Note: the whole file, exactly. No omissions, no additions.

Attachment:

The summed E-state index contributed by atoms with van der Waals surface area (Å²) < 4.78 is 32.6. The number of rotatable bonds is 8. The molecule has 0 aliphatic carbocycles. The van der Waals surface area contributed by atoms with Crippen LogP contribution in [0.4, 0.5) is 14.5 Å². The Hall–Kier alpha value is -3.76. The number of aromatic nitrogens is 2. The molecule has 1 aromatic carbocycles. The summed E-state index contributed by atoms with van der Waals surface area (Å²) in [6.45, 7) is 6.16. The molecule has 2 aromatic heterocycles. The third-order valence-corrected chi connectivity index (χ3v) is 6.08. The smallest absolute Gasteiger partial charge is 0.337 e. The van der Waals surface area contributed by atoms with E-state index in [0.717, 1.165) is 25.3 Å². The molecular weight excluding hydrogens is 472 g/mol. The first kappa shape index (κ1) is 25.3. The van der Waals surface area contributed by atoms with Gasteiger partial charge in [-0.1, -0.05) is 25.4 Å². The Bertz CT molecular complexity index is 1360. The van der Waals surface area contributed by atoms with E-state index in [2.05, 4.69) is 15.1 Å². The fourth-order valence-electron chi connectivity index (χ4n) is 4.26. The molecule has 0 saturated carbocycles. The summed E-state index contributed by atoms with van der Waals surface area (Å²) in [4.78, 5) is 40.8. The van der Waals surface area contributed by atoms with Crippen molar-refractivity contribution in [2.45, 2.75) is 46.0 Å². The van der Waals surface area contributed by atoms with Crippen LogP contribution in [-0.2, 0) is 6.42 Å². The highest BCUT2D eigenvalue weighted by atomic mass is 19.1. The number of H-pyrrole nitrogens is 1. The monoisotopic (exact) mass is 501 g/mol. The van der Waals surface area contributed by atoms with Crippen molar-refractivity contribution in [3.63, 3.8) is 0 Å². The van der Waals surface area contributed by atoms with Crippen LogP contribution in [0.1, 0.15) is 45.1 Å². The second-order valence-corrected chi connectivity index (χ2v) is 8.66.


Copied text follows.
The summed E-state index contributed by atoms with van der Waals surface area (Å²) < 4.78 is 32.6. The number of rotatable bonds is 8. The molecule has 0 aliphatic carbocycles. The van der Waals surface area contributed by atoms with Crippen LogP contribution in [0.4, 0.5) is 14.5 Å². The Hall–Kier alpha value is -3.76. The number of aromatic nitrogens is 2. The molecule has 1 aromatic carbocycles. The summed E-state index contributed by atoms with van der Waals surface area (Å²) in [6.45, 7) is 6.16. The molecule has 2 aromatic heterocycles. The third-order valence-corrected chi connectivity index (χ3v) is 6.08. The smallest absolute Gasteiger partial charge is 0.337 e. The van der Waals surface area contributed by atoms with E-state index in [0.717, 1.165) is 25.3 Å². The molecular weight excluding hydrogens is 472 g/mol. The first kappa shape index (κ1) is 25.3. The van der Waals surface area contributed by atoms with Gasteiger partial charge in [-0.1, -0.05) is 25.4 Å². The Bertz CT molecular complexity index is 1360. The van der Waals surface area contributed by atoms with E-state index in [2.05, 4.69) is 15.1 Å². The fourth-order valence-electron chi connectivity index (χ4n) is 4.26. The molecule has 0 saturated carbocycles. The summed E-state index contributed by atoms with van der Waals surface area (Å²) in [4.78, 5) is 40.8. The van der Waals surface area contributed by atoms with Crippen molar-refractivity contribution in [2.45, 2.75) is 46.0 Å². The van der Waals surface area contributed by atoms with Crippen LogP contribution in [-0.2, 0) is 6.42 Å². The highest BCUT2D eigenvalue weighted by atomic mass is 19.1. The number of H-pyrrole nitrogens is 1. The monoisotopic (exact) mass is 501 g/mol. The van der Waals surface area contributed by atoms with Crippen molar-refractivity contribution in [3.63, 3.8) is 0 Å². The van der Waals surface area contributed by atoms with Crippen LogP contribution in [0.1, 0.15) is 45.1 Å². The second-order valence-corrected chi connectivity index (χ2v) is 8.66.